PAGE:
• With proper leadership, maybe Barnes & Noble can save itself and get back to selling books on a smaller scale (instead of toys and board games)

There are a few items I purchase regularly at my local B&N, mainly magazines, that Amazon doesn’t carry. Shocking, I know.

The problem is that Barnes & Noble has begun to reek of desperation, in all the wrong ways. Like other big retailers who had their predatory hay day in the late 90’s and early 2000’s and ignored digital sales ::cough, Gamestop, cough:: they are adopting wildly irritating tactics in an attempt to salvage their remaining customers.

I want to buy a book or magazine. I do not want to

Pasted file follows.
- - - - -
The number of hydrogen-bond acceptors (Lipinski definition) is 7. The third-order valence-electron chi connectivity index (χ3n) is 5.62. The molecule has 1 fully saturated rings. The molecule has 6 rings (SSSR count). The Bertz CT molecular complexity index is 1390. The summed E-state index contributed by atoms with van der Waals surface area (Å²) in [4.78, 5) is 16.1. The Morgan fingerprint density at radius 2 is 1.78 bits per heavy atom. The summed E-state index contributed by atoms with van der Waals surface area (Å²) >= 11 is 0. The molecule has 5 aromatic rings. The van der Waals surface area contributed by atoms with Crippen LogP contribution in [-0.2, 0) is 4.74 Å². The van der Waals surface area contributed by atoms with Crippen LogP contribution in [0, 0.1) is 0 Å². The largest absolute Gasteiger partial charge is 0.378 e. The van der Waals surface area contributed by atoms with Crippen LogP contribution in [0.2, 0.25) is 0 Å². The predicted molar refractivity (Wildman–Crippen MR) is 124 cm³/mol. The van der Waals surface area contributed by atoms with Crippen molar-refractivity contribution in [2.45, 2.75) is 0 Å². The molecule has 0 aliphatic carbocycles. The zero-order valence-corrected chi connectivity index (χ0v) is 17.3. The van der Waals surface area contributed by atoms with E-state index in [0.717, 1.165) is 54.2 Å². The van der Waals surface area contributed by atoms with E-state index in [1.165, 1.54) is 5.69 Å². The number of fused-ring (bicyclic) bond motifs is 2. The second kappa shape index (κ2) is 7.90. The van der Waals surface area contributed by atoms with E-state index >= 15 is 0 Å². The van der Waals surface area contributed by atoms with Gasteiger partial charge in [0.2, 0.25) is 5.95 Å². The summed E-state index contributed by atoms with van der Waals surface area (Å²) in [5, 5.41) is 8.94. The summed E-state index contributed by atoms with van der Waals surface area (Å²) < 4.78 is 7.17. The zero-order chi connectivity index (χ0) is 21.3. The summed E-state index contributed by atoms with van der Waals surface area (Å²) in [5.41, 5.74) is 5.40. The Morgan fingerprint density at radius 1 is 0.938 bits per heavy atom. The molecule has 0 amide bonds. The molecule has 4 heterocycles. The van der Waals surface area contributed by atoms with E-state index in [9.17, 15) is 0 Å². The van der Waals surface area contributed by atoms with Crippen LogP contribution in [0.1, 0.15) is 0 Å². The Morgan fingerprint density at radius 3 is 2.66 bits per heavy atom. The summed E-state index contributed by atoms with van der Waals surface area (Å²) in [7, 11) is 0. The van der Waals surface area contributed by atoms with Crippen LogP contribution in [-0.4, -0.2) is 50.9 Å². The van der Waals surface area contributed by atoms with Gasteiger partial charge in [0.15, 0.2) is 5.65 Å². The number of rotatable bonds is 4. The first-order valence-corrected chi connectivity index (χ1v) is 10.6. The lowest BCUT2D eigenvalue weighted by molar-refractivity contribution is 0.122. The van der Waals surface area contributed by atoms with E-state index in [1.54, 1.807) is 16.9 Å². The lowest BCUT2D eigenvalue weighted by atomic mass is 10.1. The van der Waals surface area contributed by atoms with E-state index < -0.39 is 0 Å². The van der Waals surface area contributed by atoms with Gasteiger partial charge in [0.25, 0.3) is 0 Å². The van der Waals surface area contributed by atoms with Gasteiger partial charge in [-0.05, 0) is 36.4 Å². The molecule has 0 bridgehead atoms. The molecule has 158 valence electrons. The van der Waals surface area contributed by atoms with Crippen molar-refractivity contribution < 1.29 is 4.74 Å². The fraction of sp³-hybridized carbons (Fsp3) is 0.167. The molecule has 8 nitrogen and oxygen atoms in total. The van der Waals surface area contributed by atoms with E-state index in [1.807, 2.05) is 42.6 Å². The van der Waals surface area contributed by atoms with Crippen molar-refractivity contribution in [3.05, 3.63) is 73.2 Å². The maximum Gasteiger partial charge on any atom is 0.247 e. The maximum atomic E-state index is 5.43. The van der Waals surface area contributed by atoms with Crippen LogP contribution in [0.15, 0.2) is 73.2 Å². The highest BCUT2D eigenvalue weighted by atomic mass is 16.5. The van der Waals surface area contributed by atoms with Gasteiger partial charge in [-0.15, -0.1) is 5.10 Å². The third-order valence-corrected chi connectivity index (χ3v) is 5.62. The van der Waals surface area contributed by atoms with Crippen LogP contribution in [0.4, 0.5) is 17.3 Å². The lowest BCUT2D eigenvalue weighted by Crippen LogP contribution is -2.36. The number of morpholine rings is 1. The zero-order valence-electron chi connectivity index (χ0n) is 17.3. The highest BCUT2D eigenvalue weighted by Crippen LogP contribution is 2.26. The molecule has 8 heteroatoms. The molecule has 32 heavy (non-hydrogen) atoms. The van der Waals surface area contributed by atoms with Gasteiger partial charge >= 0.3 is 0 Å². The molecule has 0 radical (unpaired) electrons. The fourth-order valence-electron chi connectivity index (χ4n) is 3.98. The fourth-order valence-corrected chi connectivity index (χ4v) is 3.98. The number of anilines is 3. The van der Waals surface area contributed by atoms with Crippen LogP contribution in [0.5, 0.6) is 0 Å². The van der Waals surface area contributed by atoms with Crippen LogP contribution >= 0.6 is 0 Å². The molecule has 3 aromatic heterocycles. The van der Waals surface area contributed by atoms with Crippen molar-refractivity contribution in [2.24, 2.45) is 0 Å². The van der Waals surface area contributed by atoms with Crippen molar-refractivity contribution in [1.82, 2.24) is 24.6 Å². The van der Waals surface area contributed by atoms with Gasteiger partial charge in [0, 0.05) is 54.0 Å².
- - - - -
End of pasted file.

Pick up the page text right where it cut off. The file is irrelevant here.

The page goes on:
• sign up for your discount card
  • buy more things to “save money”
  • sign up for your marketing emails under the guise of “getting my receipt emailed to me”

These are all annoyances that make myself, and most customers I bet, just want to shop online even more. This latest move to eliminate their full-time employees aka “the knowledgeable people who will provide customer service” will only hurt their shoppers experience even further.

What do you think? Do you shop at Barnes & Noble? Will you sit on the sidelines, shopping at Amazon until you hear about the going-out-of-business sale to get cheap hardcovers?

I won’t mourn the death of Barnes & Noble specifically, but more what its collapse signifies.

18 thoughts on “The Slow Death of Barnes&Noble”

  1. I’m all for it. Gigantic, old trees have to fall for new growth to occur. I’m looking forward to a renaissance of smaller bookstores, rather than coffee shops that sell books, games, ‘nerd couture’, and periodicals.

    Liked by 1 person